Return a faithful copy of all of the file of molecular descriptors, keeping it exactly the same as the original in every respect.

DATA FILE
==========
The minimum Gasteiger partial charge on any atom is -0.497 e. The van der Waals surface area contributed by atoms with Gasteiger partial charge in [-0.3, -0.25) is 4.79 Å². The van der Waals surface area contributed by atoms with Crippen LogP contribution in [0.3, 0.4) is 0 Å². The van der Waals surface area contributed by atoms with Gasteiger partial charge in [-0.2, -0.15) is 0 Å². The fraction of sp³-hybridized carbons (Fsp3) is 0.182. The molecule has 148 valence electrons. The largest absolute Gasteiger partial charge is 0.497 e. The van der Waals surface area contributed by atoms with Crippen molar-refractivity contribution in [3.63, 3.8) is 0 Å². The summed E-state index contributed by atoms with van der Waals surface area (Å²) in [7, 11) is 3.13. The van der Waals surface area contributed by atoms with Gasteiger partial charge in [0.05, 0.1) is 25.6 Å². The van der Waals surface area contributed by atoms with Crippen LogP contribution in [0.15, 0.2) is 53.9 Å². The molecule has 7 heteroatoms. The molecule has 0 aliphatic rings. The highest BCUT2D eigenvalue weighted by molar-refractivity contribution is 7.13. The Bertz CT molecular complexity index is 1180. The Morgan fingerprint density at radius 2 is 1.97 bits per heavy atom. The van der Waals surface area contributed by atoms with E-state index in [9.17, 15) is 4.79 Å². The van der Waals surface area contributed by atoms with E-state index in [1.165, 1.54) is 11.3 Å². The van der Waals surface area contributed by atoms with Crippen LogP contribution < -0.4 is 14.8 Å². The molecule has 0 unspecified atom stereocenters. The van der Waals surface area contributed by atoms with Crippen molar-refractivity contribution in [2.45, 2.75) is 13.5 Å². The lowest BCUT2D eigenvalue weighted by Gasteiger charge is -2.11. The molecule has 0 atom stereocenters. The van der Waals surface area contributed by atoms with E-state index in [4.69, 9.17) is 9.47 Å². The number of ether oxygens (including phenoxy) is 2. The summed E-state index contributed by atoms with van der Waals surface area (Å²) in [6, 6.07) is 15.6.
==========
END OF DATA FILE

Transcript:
The minimum Gasteiger partial charge on any atom is -0.497 e. The van der Waals surface area contributed by atoms with Gasteiger partial charge in [-0.3, -0.25) is 4.79 Å². The van der Waals surface area contributed by atoms with Crippen LogP contribution in [0.3, 0.4) is 0 Å². The van der Waals surface area contributed by atoms with Gasteiger partial charge in [-0.2, -0.15) is 0 Å². The fraction of sp³-hybridized carbons (Fsp3) is 0.182. The molecule has 148 valence electrons. The largest absolute Gasteiger partial charge is 0.497 e. The van der Waals surface area contributed by atoms with Crippen molar-refractivity contribution in [3.63, 3.8) is 0 Å². The summed E-state index contributed by atoms with van der Waals surface area (Å²) in [7, 11) is 3.13. The van der Waals surface area contributed by atoms with Gasteiger partial charge in [0.05, 0.1) is 25.6 Å². The van der Waals surface area contributed by atoms with Crippen LogP contribution in [0.15, 0.2) is 53.9 Å². The molecule has 7 heteroatoms. The molecule has 0 aliphatic rings. The highest BCUT2D eigenvalue weighted by molar-refractivity contribution is 7.13. The Bertz CT molecular complexity index is 1180. The Morgan fingerprint density at radius 2 is 1.97 bits per heavy atom. The van der Waals surface area contributed by atoms with E-state index in [9.17, 15) is 4.79 Å². The van der Waals surface area contributed by atoms with E-state index in [1.165, 1.54) is 11.3 Å². The van der Waals surface area contributed by atoms with Crippen LogP contribution < -0.4 is 14.8 Å². The molecule has 0 unspecified atom stereocenters. The van der Waals surface area contributed by atoms with Crippen molar-refractivity contribution in [2.45, 2.75) is 13.5 Å². The lowest BCUT2D eigenvalue weighted by Gasteiger charge is -2.11. The molecule has 0 atom stereocenters. The van der Waals surface area contributed by atoms with E-state index in [4.69, 9.17) is 9.47 Å². The number of ether oxygens (including phenoxy) is 2. The summed E-state index contributed by atoms with van der Waals surface area (Å²) in [6, 6.07) is 15.6.